Let stand for at least 15 minutes until cool.

Attach the paddle to the mixer and turn the mixer on to low speed. Add 2 of the eggs and blend until completely incorporated.

Stop the mixer and scrape down the sides of the bowl. Turn the mixer back on to low,

add another egg and mix until incorporated.

After 3 eggs, the dough should hold a peak when you pull the paddle out, but should immediately fold over onto itself. If the dough is too firm, add the 4th egg and mix well. The dough should now be smooth, elastic and firm enough to pipe and hold its shape but not be runny. You can test it by putting a heaping tablespoon onto a plate. The dough should collapse slightly but still hold a rounded shape. If the dough is still too firm, beat another egg in a small bowl until combined and add about half of it to the dough. Mix on low speed until it is incorporated and check the consistency.

If the dough is still too firm, add the 6th egg and mix well. If the dough seems runny, refrigerate it for 15 to 20 minutes before piping.

To make the éclairs, use a 7⁄16″ star tip (Ateco #825) with a piping bag.

To pipe them, hold the piping bag at a 45° angle away from you and start squeezing the bag.

When the dough starts to flow, pull the bag up toward you over the point where you started (as if creating an “S”) and pipe 3-1/2″ to 4″ long cylinders. When long enough, stop squeezing and lift the bag straight up and over the dough, which will leave a point

at the closest end.

With a wet finger, press the points where you stopped piping into the dough. The éclairs should now have rounded ends with no points. Use a wet finger to mold any misshapen éclairs. Spray a light coating of cooking spray over the surface of the éclairs.

Put the pans in the oven, immediately reduce the temperature to 325°F and bake for 30 minutes. Rotate the pans and continue baking for 25 to 30 minutes until the éclairs are deep golden-brown and feel hollow.

Cool the éclairs completely on the pans before filling or freezing them.

Makes about 1 dozen 4-inch éclairs


120 g lemon juice (from Menton

lemons, if possible)

15 g verbena leaves, dried and

ground into a powder

225 g sugar

4 eggs, large

3 egg yolks, large

1 g lavender salt

2 gelatin leaves, bloomed and strained

113 g unsalted butter, at room temperature

2 lemons, finely zeste

Combine the lemon juice, verbena powder and sugar and whisk together well.

Place in a bain-marie of barely simmering water.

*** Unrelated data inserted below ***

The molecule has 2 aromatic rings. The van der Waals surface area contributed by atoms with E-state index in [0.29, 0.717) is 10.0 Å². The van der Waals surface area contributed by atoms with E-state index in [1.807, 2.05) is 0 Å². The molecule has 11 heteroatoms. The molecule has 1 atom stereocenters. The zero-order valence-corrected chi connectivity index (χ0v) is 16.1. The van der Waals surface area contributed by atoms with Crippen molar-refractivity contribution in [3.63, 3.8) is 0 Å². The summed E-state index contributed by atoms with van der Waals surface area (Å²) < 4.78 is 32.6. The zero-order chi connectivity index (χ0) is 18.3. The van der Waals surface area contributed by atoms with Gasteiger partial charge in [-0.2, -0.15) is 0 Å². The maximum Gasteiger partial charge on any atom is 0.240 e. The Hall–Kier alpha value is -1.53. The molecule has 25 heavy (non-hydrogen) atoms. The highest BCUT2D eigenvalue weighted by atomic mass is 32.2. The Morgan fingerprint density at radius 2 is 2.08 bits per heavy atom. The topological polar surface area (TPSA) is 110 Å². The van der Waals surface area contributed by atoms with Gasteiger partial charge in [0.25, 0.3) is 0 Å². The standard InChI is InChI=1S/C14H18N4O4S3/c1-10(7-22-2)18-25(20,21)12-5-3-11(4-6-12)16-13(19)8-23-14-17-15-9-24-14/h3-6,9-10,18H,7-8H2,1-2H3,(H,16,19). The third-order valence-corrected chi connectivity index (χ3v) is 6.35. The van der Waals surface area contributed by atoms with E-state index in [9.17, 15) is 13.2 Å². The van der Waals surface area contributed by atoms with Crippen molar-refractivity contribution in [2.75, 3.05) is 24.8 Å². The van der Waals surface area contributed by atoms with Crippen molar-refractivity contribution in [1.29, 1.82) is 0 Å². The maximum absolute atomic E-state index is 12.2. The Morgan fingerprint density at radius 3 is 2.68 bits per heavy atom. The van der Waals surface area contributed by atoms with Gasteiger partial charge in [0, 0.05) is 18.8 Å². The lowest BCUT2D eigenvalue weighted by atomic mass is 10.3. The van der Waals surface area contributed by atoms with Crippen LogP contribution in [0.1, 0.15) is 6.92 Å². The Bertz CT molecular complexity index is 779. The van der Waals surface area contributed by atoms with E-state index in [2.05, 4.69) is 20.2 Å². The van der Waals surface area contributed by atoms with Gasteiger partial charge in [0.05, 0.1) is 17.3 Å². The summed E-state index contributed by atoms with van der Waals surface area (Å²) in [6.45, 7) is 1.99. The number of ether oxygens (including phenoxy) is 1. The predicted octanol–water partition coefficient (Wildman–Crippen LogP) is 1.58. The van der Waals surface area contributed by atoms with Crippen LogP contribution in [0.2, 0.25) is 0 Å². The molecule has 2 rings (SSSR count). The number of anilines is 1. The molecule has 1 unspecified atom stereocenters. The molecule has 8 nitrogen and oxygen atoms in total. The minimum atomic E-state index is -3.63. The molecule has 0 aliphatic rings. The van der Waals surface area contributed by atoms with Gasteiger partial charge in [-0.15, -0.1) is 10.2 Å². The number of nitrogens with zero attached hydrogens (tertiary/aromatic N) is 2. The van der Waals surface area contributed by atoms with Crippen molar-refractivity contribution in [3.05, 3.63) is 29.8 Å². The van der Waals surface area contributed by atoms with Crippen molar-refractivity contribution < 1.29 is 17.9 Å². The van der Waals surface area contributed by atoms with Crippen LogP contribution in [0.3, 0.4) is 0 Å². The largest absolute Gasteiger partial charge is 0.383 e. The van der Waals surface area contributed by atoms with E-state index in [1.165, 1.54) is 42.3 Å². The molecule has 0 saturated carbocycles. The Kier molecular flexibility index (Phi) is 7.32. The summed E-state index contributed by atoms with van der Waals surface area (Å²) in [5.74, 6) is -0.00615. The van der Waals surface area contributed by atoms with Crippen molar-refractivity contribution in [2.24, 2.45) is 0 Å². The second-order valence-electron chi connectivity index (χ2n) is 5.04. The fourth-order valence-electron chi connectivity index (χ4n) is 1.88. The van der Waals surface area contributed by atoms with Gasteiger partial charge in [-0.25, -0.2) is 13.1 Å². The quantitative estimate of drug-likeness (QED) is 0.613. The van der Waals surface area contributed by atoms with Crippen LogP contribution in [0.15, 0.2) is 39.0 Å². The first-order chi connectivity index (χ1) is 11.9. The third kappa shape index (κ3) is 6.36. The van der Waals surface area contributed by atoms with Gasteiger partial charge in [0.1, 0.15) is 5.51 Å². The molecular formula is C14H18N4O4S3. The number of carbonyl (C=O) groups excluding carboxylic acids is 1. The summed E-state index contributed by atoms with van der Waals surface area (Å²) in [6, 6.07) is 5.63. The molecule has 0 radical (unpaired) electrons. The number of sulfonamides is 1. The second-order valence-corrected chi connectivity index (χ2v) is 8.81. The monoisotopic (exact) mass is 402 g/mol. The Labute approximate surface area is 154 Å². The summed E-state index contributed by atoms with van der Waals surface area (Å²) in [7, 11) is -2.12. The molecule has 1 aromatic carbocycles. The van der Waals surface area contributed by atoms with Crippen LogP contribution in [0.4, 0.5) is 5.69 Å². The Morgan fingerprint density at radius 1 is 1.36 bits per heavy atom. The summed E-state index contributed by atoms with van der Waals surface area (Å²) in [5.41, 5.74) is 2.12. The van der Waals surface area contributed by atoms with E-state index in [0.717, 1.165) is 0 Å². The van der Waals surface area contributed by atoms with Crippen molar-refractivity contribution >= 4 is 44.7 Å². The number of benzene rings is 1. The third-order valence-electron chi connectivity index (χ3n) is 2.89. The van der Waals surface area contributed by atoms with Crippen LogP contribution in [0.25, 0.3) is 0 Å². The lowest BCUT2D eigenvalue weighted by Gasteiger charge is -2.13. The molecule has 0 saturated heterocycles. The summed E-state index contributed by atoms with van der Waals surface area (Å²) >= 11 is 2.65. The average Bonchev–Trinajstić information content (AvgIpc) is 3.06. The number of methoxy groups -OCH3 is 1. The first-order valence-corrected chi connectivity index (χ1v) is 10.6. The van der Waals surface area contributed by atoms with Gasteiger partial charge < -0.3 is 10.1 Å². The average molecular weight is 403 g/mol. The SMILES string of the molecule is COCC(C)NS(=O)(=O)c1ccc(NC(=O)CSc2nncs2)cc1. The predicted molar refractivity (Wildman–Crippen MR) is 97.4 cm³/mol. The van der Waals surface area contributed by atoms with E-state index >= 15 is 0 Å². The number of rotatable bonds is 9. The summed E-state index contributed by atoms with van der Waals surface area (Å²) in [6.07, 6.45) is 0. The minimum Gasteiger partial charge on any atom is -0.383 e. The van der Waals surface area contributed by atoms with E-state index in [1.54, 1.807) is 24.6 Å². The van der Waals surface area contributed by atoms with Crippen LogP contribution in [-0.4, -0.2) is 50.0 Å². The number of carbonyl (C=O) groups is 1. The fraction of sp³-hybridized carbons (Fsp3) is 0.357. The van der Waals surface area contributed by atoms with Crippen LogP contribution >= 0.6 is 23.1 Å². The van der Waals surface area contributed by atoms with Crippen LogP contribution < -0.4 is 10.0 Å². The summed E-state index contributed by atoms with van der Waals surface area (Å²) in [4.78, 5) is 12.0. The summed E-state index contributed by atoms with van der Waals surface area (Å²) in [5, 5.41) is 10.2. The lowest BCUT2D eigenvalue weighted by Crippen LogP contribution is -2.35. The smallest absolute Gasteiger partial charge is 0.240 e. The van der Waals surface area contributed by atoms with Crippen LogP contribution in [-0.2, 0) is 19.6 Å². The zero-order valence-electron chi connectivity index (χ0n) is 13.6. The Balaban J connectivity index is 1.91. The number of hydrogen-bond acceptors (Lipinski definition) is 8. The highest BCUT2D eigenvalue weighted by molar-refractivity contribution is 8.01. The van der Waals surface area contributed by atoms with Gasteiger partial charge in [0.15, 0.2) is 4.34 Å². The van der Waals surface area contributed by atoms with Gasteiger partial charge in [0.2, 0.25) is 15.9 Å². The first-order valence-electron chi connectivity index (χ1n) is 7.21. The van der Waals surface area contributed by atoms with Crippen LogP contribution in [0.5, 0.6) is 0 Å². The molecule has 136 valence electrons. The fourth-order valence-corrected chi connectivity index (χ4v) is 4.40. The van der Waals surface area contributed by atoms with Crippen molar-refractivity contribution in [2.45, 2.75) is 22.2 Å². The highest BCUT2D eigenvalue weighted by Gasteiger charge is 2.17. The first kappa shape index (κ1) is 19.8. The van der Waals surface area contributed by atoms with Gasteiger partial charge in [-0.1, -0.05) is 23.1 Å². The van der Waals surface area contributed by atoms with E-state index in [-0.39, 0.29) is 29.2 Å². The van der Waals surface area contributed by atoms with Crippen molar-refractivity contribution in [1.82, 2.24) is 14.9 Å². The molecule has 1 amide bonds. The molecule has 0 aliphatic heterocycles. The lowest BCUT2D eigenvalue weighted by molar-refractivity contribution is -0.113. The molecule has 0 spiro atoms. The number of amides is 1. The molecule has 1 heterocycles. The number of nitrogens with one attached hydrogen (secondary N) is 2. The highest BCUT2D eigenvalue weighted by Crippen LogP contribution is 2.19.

Meanwhile whisk the eggs and egg yolks together well in a bowl. Add them to the juice mixture, and while whisking gently, continuously cook to 180°F. Remove from the heat and strain through a fine-mesh sieve.

Whisk the salt and gelatin into the sieved liquid and allow it to cool to room temperature.

Using an immersion blender, blend in the butter and lemon zest until smooth.

Spread the curd into a thin layer on a baking sheet and lay a sheet of plastic wrap directly on the surface.

Refrigerate for at least 2 hours, or preferably, overnight.

When ready to use, transfer the curd to a bowl and stir with a rubber spatula to loosen it slightly. Curd should be used within 3 days.

To fill the éclairs, poke a hole in both ends of each éclair with small, straight piping tip or paring knife. Using a pastry bag fitted with a slightly larger tip, gently and carefully fill the éclairs from both ends, making sure to completely fill the empty cavities.

The éclairs should now feel much heavier. 120 g lemon juice (from Menton lemons, if possible)

15 g verbena leaves, dried and ground into a powder225 g sugar

4 eggs, large





250 g fondant icing

10 g orange flower water

as needed

all-natural orange food coloring

(two parts yellow to one part red)

1 vanilla bean, seeds only

1 drop jasmine essential oil

Gently crush the blueberries, do not puree.

Combine the fruit, lemon juice and sugar

in a pot and bring to a rolling boil while stirring constantly. Add the liquid pectin and return to a rolling boil and cook while stirring for 2 minutes. Pour into a container and allow to cool at room temp for 20 minutes and then chill in the refrigerator until set.


lavender salt with scraped seeds from 1 vanilla bean crystallized flowers (violet, verbena, rose) thin-sliced candied mandarin or candied Menton lemon

To finish decorating each éclair, sprinkle a few grains of lavender salt across the glaze. Place a small piece of each of the crystallized flowers in a random pattern and lay 2 to 3 thin-sliced candied citrus

peels onto the crystallized flowers.